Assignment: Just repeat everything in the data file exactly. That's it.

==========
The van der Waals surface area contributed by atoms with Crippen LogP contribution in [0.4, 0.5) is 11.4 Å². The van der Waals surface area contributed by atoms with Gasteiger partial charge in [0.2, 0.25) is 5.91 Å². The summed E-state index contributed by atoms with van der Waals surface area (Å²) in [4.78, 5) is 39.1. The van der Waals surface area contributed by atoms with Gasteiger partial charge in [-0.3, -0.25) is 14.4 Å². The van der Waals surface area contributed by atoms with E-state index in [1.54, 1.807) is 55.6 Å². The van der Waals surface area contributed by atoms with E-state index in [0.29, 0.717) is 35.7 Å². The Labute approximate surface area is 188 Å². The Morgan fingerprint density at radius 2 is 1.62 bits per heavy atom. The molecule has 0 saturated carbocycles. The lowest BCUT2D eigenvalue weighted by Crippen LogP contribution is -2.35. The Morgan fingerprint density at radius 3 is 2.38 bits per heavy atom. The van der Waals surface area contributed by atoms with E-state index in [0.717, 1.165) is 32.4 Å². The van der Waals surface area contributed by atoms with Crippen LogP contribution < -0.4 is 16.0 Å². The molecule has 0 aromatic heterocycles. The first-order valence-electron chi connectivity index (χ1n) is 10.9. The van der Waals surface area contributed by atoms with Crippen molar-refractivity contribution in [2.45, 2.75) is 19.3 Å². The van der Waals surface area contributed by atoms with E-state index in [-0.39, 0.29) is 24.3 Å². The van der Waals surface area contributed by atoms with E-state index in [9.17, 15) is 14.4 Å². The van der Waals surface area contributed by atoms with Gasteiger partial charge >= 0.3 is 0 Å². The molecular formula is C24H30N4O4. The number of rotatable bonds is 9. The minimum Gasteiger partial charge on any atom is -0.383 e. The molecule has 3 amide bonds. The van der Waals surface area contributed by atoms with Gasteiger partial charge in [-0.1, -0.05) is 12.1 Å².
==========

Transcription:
The van der Waals surface area contributed by atoms with Crippen LogP contribution in [0.4, 0.5) is 11.4 Å². The van der Waals surface area contributed by atoms with Gasteiger partial charge in [0.2, 0.25) is 5.91 Å². The summed E-state index contributed by atoms with van der Waals surface area (Å²) in [4.78, 5) is 39.1. The van der Waals surface area contributed by atoms with Gasteiger partial charge in [-0.3, -0.25) is 14.4 Å². The van der Waals surface area contributed by atoms with E-state index in [1.54, 1.807) is 55.6 Å². The van der Waals surface area contributed by atoms with E-state index in [0.29, 0.717) is 35.7 Å². The Labute approximate surface area is 188 Å². The Morgan fingerprint density at radius 2 is 1.62 bits per heavy atom. The molecule has 0 saturated carbocycles. The lowest BCUT2D eigenvalue weighted by Crippen LogP contribution is -2.35. The Morgan fingerprint density at radius 3 is 2.38 bits per heavy atom. The van der Waals surface area contributed by atoms with E-state index in [0.717, 1.165) is 32.4 Å². The van der Waals surface area contributed by atoms with Crippen LogP contribution < -0.4 is 16.0 Å². The molecule has 0 aromatic heterocycles. The first-order valence-electron chi connectivity index (χ1n) is 10.9. The van der Waals surface area contributed by atoms with Crippen molar-refractivity contribution in [2.45, 2.75) is 19.3 Å². The van der Waals surface area contributed by atoms with E-state index in [-0.39, 0.29) is 24.3 Å². The van der Waals surface area contributed by atoms with E-state index in [9.17, 15) is 14.4 Å². The van der Waals surface area contributed by atoms with Gasteiger partial charge >= 0.3 is 0 Å². The molecular formula is C24H30N4O4. The number of rotatable bonds is 9. The minimum Gasteiger partial charge on any atom is -0.383 e. The molecule has 3 amide bonds. The van der Waals surface area contributed by atoms with Gasteiger partial charge in [-0.1, -0.05) is 12.1 Å².